Chapter 18 Water Supply and Sanitation

Indicators related to drinking water, sanitation and hygiene (WASH) monitor progress on basic living conditions of households and provide important information on health, education, and welfare that cannot be captured from monetary expenditure or income variables.

In SARMD, there are several variables that represent water and sanitation condition. The binary variables, piped_water and toilet_acc, indicate whether a household has access to piped water and basic sanitation facility such as a flush toilet. Piped water is considered improved water supply in contrast to other kinds of access to water like surface water, unprotected water, or wells (which, in some cases, are contaminated). Quality of drinking water can also be identified with variable water_source, which indicates the source of drinking water, but most of the harmonized surveys in the region do not have this variable.

As explained in the Introduction, the comparability across countries is difficult due to different definitions of the WASH indicators. Thus, users need to be cautious when comparing estimates across countries in the region like the share of access to water and sanitation. For instance, the questionnaires of most countries make explicit distinction between access to piped water from inside or outside the dwelling. However, survey data for Nepal does not make such a distinction, which precludes the comparability across the countries in the region. The original toilet variable of survey data for Bangladesh includes three latrine categories, but Nepal surveys includes only one communal latrine. Thus, the access to toilet can be over/under-represented for the question that has more options for flush toilets or other sanitation systems when the indicator is harmonized based on different categories.

Access to piped water and toilet

Figure 18.1: Access to piped water and toilet

Overall, less than half of the population do not have access to piped water. In Afghanistan and Bangladesh, only 9.7 and 11.3 percent of the population have access to piped water and the rest of them reply on informal and relatively unsafe water sources. Nepal has the highest access among SAR countries, but 60 percent of the population still does not have safe water sources.

Even though the share of households that have access to toilet is relatively higher than the one for piped-water supply, more than a third of the population in most countries do not have proper sanitation system. Except for Sri Lanka, at least 30 percent of households in each country suffer from the shortage of proper sanitation facility. In Nepal, the condition of access to toilet is even worse where only about 30 percent of the households can use toilet.

Figure 18.2 shows the access to piped water and toilet for both the bottom 40 and top 60 of each country. As expected, large inequality in access to piped water and toilet exist between poor and non-poor households. Even though these countries have shown a modest decrease in these inequalities, the figure 18.2 shows that poor households are highly marginalized in obtaining enough access to clean water. The gap in the access to piped water between bottom 40 and top 60 groups is extensive in Bangladesh. Only 2.4 percent of poor households have access to piped water whereas the coverage becomes 4 times higher among non-poor households.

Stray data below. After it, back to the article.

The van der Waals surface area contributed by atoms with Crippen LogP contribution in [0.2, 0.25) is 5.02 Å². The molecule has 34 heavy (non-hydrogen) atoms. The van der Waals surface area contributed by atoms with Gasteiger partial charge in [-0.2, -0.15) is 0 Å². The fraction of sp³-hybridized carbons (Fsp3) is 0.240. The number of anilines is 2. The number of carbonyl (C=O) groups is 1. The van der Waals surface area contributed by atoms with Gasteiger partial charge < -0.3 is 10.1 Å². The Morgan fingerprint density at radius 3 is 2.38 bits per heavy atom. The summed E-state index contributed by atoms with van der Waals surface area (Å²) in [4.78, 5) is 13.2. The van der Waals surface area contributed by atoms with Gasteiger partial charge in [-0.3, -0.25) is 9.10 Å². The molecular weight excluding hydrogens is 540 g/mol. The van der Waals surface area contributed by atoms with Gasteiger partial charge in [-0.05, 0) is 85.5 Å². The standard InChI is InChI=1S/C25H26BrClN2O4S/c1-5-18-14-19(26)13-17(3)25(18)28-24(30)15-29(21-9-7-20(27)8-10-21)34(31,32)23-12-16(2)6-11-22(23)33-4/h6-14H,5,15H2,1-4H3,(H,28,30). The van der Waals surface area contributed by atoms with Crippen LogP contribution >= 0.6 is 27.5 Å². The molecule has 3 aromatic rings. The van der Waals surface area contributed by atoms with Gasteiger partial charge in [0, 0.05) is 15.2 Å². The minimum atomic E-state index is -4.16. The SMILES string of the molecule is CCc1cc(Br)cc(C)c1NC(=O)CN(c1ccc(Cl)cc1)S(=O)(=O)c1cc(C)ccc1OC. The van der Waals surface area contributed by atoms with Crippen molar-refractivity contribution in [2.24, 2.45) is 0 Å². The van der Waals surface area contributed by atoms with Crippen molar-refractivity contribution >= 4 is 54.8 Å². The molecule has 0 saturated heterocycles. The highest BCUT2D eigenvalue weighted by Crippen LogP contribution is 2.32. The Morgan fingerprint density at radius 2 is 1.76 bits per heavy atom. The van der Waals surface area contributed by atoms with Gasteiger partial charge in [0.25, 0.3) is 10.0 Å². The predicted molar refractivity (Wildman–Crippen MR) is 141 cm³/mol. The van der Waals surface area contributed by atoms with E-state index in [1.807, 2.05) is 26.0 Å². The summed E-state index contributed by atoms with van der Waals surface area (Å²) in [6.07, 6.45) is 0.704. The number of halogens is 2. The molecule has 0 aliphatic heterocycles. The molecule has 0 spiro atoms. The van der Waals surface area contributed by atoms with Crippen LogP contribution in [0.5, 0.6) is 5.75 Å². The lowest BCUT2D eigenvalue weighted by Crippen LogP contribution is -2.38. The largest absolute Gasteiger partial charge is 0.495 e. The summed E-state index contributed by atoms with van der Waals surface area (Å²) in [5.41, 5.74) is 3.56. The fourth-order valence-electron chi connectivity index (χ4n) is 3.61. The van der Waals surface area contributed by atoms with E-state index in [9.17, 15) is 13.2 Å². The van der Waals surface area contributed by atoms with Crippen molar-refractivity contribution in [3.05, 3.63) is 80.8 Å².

Access to Piped Water

Figure 18.2: Access to Piped Water

Overall improvement in the toilet access has primarily occurred among rich households. In Nepal, 29 percent of non-poor households have access to proper sanitation but only 4.3 percent of the bottom 40 group has access to toilet. A slightly higher growth rate of the access coverage among poor households still confirms that they started with extremely low conditions compared to non-poor households.

Access to Toilet

Figure 18.3: Access to Toilet

Most of the population in South Asia live without safe water and sanitation, and poor people tend to encounter more severe shortage of basic conditions. This limited access to safe water and sanitation may lead to poor hygiene behaviors, which are generally associated with child mortality, morbidity, undernutrition and, indirectly, poor provision of quality education (World Health Organization and UNICEF 2014). Thus, establishing proper infrastructure for marginalized groups to have more access to water and sanitation would be crucial in mitigating greater health and thus poverty challenges.

Stata code

The calculations above are performed for all the countries and years avaialable. However, you may find below a short version of the code only for Pakistan 2015.

cap which quantiles
if _rc ssc install quantiles

datalibweb, countr(PAK) year(2015) type(SARMD) clear

drop if welfare==.
quantiles welfare [aw=wgt], gen(q) n(5)     
gen poor=(q<=2)
gen npoor=(q>2)
foreach v in toilet_acc piped_water {
    g p_`v'=(`v'==1&poor==1)
    g np_`v'=(`v'==1&poor==0)   
    g ur_`v'=(`v'==1&urban==1)
    g ru_`v'=(`v'==1&urban==0)

cap tab water_source, gen(wat_)
collapse (mean) toilet_acc piped_water p_* np_* ur_* ru_* wat_* [aw=wgt], by(countrycode year )

foreach v in toilet_acc piped_water p_* np_* ur_* ru_* {
    ren `v' re_`v'

reshape long re_, i(countrycode year) j(indicator, string)
ren re_ value

You may access our full Stata do-file by accessing the following link. Our work consists of running the following command for each dataset and saving the results in order to export to Tableau.


World Health Organization, and UNICEF. 2014. “Progress on Drinking Water and Sanitation.” Geneva, Switzerland: WHO/UNICEF.